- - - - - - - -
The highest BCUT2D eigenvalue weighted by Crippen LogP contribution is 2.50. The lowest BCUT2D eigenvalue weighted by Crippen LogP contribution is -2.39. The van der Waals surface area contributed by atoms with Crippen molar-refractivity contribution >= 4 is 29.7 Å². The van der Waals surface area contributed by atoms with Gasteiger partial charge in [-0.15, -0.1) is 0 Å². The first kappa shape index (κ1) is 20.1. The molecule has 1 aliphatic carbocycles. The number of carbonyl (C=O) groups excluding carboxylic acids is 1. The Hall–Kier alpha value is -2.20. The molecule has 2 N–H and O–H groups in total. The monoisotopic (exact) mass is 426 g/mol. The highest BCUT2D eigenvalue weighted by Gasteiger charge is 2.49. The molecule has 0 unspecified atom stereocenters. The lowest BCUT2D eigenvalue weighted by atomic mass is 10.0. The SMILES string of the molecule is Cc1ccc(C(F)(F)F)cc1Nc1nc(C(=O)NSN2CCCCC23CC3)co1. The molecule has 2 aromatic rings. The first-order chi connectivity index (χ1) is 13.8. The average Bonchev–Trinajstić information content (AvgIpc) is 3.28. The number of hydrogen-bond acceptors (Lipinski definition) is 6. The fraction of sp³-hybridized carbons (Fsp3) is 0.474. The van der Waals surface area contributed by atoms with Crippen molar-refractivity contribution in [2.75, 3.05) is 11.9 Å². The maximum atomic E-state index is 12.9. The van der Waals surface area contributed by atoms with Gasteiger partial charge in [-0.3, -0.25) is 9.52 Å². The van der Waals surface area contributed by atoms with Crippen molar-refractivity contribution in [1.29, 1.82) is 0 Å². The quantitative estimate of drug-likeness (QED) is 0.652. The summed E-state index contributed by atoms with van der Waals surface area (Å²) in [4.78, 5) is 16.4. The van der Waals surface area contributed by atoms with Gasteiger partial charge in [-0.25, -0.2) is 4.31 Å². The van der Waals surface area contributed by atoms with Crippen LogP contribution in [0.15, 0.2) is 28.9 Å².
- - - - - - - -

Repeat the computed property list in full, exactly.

The highest BCUT2D eigenvalue weighted by Crippen LogP contribution is 2.50. The lowest BCUT2D eigenvalue weighted by Crippen LogP contribution is -2.39. The van der Waals surface area contributed by atoms with Crippen molar-refractivity contribution >= 4 is 29.7 Å². The van der Waals surface area contributed by atoms with Gasteiger partial charge in [-0.15, -0.1) is 0 Å². The first kappa shape index (κ1) is 20.1. The molecule has 1 aliphatic carbocycles. The number of carbonyl (C=O) groups excluding carboxylic acids is 1. The Hall–Kier alpha value is -2.20. The molecule has 2 N–H and O–H groups in total. The monoisotopic (exact) mass is 426 g/mol. The highest BCUT2D eigenvalue weighted by Gasteiger charge is 2.49. The molecule has 0 unspecified atom stereocenters. The lowest BCUT2D eigenvalue weighted by atomic mass is 10.0. The SMILES string of the molecule is Cc1ccc(C(F)(F)F)cc1Nc1nc(C(=O)NSN2CCCCC23CC3)co1. The molecule has 2 aromatic rings. The first-order chi connectivity index (χ1) is 13.8. The average Bonchev–Trinajstić information content (AvgIpc) is 3.28. The number of hydrogen-bond acceptors (Lipinski definition) is 6. The fraction of sp³-hybridized carbons (Fsp3) is 0.474. The van der Waals surface area contributed by atoms with Crippen molar-refractivity contribution in [2.75, 3.05) is 11.9 Å². The maximum atomic E-state index is 12.9. The van der Waals surface area contributed by atoms with Gasteiger partial charge in [-0.3, -0.25) is 9.52 Å². The van der Waals surface area contributed by atoms with Crippen molar-refractivity contribution in [1.29, 1.82) is 0 Å². The quantitative estimate of drug-likeness (QED) is 0.652. The summed E-state index contributed by atoms with van der Waals surface area (Å²) in [4.78, 5) is 16.4. The van der Waals surface area contributed by atoms with Gasteiger partial charge in [-0.25, -0.2) is 4.31 Å². The van der Waals surface area contributed by atoms with Crippen LogP contribution in [0.15, 0.2) is 28.9 Å².